Deep End | Temples of Terror: A professor explains some spooky rumors about Mormonism’s holiest places. | News | Salt Lake City | Salt Lake City Weekly

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Deep End | Temples of Terror: A professor explains some spooky rumors about Mormonism’s holiest places.

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Everyone is familiar by now with the rumor that pops up this time of year. The details may vary, but the gist of the rumor remains the same: A Mormon temple—usually the one in Salt Lake City, but sometimes the one in Manti, and in recent years, the temple in Manhattan—will be, or has been turned into a haunted house for Halloween enthusiasts. Sometimes, it’s just for one night, sometimes it’s for a whole week, and sometimes it’s turned into a haunted house for the entire month of October. n

The very thought of a temple being used as a haunted house is, of course, not merely ludicrous, but sacrilegious as well. Mormon temples are the holiest places on earth, and what goes on inside stays inside. Nevertheless, the rumor, or if you prefer, urban legend, persists. We thought it would be in the public interest to run down the rumor once and for all, so we contacted Dr. Ejner Skaargaard, a professor of folklore at Snow College and a noted expert on urban legends, to gain some insight into the rumor and see if we could put it to bed, or even better, smother it with a pillow.

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On a crisp autumn afternoon, we drove down to Ephraim for a four-o’clock meeting with Dr. Skaargaard in his cluttered office at the end of a dim corridor in the old humanities building. After recovering from the shock to our system when the professor jumped from behind a file cabinet wearing nothing but his Speedo and a Dick Cheney mask (he had just been for a swim), we settled down for our interview.

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Deep End: Thank you, Dr. Skaargaard, for taking time out from your busy schedule to talk with us.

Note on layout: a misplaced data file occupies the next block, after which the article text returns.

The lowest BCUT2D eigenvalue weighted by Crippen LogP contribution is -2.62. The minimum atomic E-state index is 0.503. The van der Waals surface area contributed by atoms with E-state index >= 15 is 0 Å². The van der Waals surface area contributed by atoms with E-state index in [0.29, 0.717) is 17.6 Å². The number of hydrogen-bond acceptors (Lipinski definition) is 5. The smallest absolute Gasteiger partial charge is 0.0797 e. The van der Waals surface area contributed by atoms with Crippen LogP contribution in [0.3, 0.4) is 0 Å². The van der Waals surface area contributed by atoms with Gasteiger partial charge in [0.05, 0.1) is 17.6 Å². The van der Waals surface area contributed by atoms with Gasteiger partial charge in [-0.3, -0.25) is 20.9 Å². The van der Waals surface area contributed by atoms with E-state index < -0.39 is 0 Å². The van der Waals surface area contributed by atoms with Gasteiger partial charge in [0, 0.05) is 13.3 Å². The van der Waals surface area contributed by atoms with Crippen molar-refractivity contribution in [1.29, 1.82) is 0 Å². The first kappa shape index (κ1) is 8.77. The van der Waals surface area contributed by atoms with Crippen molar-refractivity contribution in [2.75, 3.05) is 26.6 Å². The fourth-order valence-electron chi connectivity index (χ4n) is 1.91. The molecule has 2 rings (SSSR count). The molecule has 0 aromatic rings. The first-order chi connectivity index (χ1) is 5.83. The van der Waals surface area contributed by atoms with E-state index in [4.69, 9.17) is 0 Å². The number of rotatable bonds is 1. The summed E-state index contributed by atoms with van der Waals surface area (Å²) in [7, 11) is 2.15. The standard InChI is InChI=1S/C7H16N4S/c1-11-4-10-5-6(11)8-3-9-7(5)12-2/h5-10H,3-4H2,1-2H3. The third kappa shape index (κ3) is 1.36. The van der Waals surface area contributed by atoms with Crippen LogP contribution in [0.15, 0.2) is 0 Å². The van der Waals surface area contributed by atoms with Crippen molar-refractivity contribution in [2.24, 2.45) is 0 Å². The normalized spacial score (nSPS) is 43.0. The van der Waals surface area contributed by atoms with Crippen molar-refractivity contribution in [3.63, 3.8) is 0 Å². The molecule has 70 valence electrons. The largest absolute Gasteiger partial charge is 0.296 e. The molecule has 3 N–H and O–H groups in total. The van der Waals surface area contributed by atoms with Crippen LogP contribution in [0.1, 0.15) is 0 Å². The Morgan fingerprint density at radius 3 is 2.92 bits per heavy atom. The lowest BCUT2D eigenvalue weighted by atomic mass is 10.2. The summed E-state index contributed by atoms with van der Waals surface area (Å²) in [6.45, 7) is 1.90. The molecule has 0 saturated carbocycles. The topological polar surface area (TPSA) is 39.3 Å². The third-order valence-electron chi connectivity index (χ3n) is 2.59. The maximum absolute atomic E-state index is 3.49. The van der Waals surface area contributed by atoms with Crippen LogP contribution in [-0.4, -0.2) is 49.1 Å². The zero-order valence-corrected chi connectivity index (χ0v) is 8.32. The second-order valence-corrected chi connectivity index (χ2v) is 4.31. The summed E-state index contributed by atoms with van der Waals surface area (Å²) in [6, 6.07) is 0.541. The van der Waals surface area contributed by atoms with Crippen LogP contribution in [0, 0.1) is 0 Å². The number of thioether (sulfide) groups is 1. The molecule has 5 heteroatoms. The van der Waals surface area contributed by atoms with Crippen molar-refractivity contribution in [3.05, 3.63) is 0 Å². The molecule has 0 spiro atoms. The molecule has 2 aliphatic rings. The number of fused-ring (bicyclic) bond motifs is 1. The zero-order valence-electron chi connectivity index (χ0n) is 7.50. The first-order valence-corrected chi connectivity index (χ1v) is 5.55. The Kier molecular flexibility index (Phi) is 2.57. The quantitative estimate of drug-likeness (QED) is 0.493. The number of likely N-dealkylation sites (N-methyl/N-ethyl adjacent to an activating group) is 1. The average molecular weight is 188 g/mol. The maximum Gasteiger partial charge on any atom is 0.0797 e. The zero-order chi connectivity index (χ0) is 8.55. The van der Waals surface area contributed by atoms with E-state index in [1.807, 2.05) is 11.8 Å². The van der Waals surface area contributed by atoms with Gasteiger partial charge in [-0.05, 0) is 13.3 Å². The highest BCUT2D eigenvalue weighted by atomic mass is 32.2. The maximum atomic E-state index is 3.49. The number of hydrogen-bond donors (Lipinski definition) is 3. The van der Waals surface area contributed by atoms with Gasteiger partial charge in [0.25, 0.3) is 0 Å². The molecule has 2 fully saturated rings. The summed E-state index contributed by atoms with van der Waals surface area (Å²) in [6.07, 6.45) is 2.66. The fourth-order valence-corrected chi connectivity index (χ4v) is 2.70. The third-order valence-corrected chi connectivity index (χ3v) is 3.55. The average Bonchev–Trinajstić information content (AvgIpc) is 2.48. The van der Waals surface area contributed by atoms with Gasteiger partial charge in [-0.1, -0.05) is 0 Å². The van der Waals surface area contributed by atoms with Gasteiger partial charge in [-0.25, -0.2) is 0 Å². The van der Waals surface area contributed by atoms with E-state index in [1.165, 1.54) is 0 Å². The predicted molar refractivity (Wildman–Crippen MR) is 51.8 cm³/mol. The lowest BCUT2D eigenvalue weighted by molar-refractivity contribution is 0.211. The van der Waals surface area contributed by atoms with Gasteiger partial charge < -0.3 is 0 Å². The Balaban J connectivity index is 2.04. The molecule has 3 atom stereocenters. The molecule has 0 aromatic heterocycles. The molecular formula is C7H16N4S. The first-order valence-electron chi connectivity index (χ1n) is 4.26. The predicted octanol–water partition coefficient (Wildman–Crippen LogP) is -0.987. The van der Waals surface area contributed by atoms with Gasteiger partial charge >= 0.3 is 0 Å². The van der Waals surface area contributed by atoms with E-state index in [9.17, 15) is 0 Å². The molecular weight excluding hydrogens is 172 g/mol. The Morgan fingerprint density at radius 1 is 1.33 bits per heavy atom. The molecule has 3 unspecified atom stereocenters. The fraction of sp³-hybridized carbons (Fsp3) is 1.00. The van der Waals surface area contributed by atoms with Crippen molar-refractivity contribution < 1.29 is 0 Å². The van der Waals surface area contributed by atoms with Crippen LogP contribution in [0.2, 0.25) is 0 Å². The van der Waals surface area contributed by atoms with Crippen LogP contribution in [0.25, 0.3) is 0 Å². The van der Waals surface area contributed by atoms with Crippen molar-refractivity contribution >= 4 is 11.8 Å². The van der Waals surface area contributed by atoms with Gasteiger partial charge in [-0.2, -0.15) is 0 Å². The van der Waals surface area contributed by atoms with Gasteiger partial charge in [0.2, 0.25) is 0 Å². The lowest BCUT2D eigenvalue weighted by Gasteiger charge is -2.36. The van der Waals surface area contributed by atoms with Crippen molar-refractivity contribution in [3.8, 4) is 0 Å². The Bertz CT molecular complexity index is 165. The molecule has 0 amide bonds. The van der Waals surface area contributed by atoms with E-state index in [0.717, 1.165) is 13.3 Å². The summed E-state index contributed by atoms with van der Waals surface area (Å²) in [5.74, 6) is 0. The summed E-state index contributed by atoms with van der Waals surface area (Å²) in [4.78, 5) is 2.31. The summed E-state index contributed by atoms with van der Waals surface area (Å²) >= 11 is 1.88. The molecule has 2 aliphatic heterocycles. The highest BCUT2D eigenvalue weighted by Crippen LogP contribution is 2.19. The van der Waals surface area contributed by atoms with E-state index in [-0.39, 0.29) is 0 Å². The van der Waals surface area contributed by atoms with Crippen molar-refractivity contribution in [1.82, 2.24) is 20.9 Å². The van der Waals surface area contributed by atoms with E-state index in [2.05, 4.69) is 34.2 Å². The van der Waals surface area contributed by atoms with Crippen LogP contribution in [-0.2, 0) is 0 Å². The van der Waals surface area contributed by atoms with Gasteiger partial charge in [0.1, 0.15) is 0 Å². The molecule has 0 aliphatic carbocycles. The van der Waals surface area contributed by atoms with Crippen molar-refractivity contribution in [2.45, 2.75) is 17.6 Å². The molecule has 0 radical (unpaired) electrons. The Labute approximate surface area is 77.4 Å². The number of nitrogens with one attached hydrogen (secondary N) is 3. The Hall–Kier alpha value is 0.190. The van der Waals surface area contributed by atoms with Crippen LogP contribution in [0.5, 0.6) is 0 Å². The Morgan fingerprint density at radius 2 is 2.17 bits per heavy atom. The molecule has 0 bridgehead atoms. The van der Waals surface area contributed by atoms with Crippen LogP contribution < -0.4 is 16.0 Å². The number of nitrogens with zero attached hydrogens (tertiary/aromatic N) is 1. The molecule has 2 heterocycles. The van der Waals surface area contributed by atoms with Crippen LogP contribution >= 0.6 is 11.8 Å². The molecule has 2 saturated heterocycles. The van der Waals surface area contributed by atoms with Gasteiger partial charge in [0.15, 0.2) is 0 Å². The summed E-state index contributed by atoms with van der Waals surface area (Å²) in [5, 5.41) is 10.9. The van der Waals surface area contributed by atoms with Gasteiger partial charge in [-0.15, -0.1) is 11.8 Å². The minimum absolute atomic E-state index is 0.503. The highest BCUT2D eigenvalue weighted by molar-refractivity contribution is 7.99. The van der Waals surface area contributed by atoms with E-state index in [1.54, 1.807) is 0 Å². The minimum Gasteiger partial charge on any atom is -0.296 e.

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Dr. Skaargaard: My pleasure. I hope you don’t mind—Look out! There’s a tarantula crawling on your head!

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DE: Yikes!

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Dr. S: Just kidding! You know, I just love Halloween. It’s the happiest time of the year.

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DE: As you know, we’d like to pick your brain about the rumor that temples are used as haunted houses at this time of year, but before we do, maybe you can talk a little bit about why Halloween is the happiest holiday.

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Dr. S: Look out! There’s a severed hand crawling up your leg!

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DE: Thanks for alerting us.

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Dr. S: Let me correct you. Halloween is not just the happiest holiday, it’s the happiest time of the year.

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DE: But how can that be? There’s Christmas, Easter—

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Dr. S: I know, I know. Let me qualify my assertion. Halloween is the happiest time of the year in Utah, not necessarily in other parts of the civilized world.

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DE: But Dr. Skaargaard, Halloween celebrates bloodlust, violence, death, demons, the Devil and other unpleasant things.

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Dr. S: Precisely! That’s why it’s so popular in Utah. We Mormons don’t believe in original sin—you no doubt are familiar with the second article of faith that states we will be punished for our own sins and not Adam’s transgression—so we don’t know how to handle all that bloodlust seething inside us. The very popular deer hunt works pretty well for a lot of folks so far as discharging all that bloodlust, but for your run-of-the-mill folks who don’t like shooting animals, or in some cases, members of their hunting party, Halloween is just the ticket.

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DE: Look out! There’s a snake in your Speedo!

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Dr. S: Ha, ha. Very funny. So it all just fits. Folks can give vent to all their bloodlust and libido on Halloween, and then take the sacrament on Sunday. As for those persistent rumors, well, they’re connected with what I’ve been talking about, only on the level of one of those—to put it quite simply—displaced Freudian guilt-complex reaction-formations.

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DE: That’s easy for you to say.

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Dr. S: Furthermore, because outsiders don’t know what goes on in the temples—though you can Google it in about two seconds—they imagine weird stuff, you know, costumes, hocus-pocus, etc. And another thing, some of my students come back after being married in the Manti temple, just up the street here, and tell me some of the stuff scared the bejeebers out of them.

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DE: If you keep talking like this, you’ll get excommunicated.

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Dr. S: Well, so far I’ve still got my temple recommend. I played ward basketball as a kid with H. David Burton, by the way, and he looks after me.

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D.P. Sorensen writes satire for City Weekly.

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